STEEVEN SALVAT

Clockwork Origins

“I create artworks with a hatching technique, using black ink, Rotring pens, a lot of lines and hundreds of hours.”

The patience of a saint, the steady hand of a master-crafts person and the creativity of a remarkable artist. A fitting few lines to describe this incredibly self-taught French artist. Steeven Salvat has been drawing ever since he was a child, he has always had a passion for the art-form, growing up in the city of Menton in the south of France he now resides in Paris. Steeven was not always striving for his art to become his work, more following the shear love of creating but this has begun change for the artist as he embarks on more projects and commissions with his work.

It can come as no real surprise that Steeven Salvat’s artwork has begun to bring him commissions and parties interested in work with him. His pieces are truly beautiful, the skill and dedication to the work are apparent in every line and brushstroke. Primarily working with a mix of watercolour and rotring pens Salvat creates astonishingly detailed and life-like studies. Some focus solely on the fine line work with pen and ink which are inspired by the style created from etching prints. Others use a base of delicate watercolours to add just the right hint of colour, followed by the intricate penmanship over the top. This leads to stunning outcomes that thoroughly capture the subjects and objects which the artist depicts.

Antiquities feature heavily within the artists' work often being seen alongside creatures as we see in his series, “Perchés”. This wonderful series studies birds of all shapes and sizes perched atop antique and vintage objects. There is an overwhelming air of the Victorian era about this series, and that isn’t simply because of the period of antiques, the meticulous illustrations with their high level of both aesthetic and anatomical detail call to mind the studies of the explorers who would often have artists document the flora and fauna they encountered. These ornithological and botanical prints would be printed in scientific journals and encyclopedias to give the rest of the world the chance to glimpse the spectacular world outside of their reach. This style of artwork has seen a resurgence of interest recently with prints becoming popular interior decoration or being used for increasingly within design fields for logos and illustration. We can see this directly in the commissions that Steeven Salvat has produced, including his work for Brasserie Mira with illustration for their gin and illustrations for Chateau Belleville’s coffee.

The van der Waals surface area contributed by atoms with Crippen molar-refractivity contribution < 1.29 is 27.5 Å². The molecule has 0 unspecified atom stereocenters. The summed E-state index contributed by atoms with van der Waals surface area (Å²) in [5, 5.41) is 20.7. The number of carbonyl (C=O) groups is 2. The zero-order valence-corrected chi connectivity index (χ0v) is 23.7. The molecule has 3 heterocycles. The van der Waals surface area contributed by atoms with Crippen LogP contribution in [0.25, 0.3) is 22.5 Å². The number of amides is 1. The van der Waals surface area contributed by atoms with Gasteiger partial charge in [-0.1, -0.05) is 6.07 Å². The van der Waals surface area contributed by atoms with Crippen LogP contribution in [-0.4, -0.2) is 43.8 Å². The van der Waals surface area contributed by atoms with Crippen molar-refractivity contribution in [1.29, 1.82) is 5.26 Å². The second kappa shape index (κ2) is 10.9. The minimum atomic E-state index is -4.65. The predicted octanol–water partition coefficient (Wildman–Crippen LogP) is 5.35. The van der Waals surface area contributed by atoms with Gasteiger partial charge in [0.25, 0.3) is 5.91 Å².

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We see antiques again in the series, “War Beasts” in which the artist draws on inspiration from 16th-century french helmets with their incredibly ornate designs. The complex metalwork which so valued at the time play perfectly to Salvat’s strengths as an artist, allowing him to flaunt his talent for capturing the smallest minutia of detail. It is somewhat confusing to see these helmets adorning the heads of a dog, a bear, and a bamboon as they don’t seem to have any tangible connection to the antiques. They do however lend a certain charm to the pieces, transforming them from what could be, although a technically beautiful drawing, quite lifeless pieces. The animals add some comedic relief and make for an extra eye-catching work. Perhaps there is something to be said for the line, “who’s the real animal”.

One of the artist's most recent series is entitled, “Mechanical/Biological” and sees Salvat taking a rather in-depth look into the structure of crustaceans. Again we see a very unmistakable resemblance to the biological etching studies of the 1800’s by artists such as Félix Dujardin, even down to the bordered paper and the Latin names calligraphed beside the drawings. These are simple copies mind you, Steeven Salvat has again added his own brand of artistic interest and intrigue into the drawing by bisecting the crustaceans to show mechanical workings within the creatures. With the period of inspiration, it would be easy to jump to see these drawings as a dabble into the weird and wonderful world of the steampunk. The subculture of Neo-Victorian science fantasy which works around the concept of retro-futuristic inventions with costumes and artwork often contains a multitude of gears, cogs, and pipework. Salvat’s drawing certainly would appeal to this element of our culture with the mix of period atmosphere and style alongside carefully working ink drawing. These studies certainly highlight the artist's expertise of cross-hatching, drawing only with a series of short straight marks built up across each other Salvat is able to attain a sophisticated level of detail whilst adding brilliant depth and tone to the work, giving the animal 3D form and a comprehensible sense of anatomy and movement.


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What is so refreshing to see in Steeven Salvat as an artist is an individual solely driven by his passion and desire to create drawings. There is no hidden meaning behind his personal projects, he simply takes something that has always fascinated him and commits it to paper through his incredible use of pen, ink, and paint. It is a talent that one would hate to see wasted and it is fantastic to see Salvat expanding into the world of commissions and paid artwork it is a skill truly deserving of recognition and praise. I feel confident though that if styles change and Steeven Salvat’s work becomes less consumable it will not stop him continuing to pursue his life long passion of drawing and I think that is something that all artists should strive for.

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Photographize granted permission to feature photos by Steeven Salvat

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